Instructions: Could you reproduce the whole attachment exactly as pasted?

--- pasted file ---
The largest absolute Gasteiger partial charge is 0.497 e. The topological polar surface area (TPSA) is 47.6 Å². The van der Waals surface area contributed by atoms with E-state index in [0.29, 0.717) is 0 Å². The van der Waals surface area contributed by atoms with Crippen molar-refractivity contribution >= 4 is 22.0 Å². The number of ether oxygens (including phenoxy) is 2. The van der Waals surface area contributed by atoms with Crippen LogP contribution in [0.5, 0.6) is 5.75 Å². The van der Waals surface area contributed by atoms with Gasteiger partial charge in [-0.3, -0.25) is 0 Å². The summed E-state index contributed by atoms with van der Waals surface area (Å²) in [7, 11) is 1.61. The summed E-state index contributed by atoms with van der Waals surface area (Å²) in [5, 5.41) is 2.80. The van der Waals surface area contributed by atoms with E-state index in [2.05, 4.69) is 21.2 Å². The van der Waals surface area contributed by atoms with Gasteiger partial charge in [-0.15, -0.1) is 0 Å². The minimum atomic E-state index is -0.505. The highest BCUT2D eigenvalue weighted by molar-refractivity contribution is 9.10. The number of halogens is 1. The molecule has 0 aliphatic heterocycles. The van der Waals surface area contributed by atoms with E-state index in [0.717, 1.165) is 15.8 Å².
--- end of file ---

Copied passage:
The largest absolute Gasteiger partial charge is 0.497 e. The topological polar surface area (TPSA) is 47.6 Å². The van der Waals surface area contributed by atoms with E-state index in [0.29, 0.717) is 0 Å². The van der Waals surface area contributed by atoms with Crippen molar-refractivity contribution >= 4 is 22.0 Å². The number of ether oxygens (including phenoxy) is 2. The van der Waals surface area contributed by atoms with Crippen LogP contribution in [0.5, 0.6) is 5.75 Å². The van der Waals surface area contributed by atoms with Gasteiger partial charge in [-0.3, -0.25) is 0 Å². The summed E-state index contributed by atoms with van der Waals surface area (Å²) in [7, 11) is 1.61. The summed E-state index contributed by atoms with van der Waals surface area (Å²) in [5, 5.41) is 2.80. The van der Waals surface area contributed by atoms with E-state index in [2.05, 4.69) is 21.2 Å². The van der Waals surface area contributed by atoms with Gasteiger partial charge in [-0.15, -0.1) is 0 Å². The minimum atomic E-state index is -0.505. The highest BCUT2D eigenvalue weighted by molar-refractivity contribution is 9.10. The number of halogens is 1. The molecule has 0 aliphatic heterocycles. The van der Waals surface area contributed by atoms with E-state index in [0.717, 1.165) is 15.8 Å².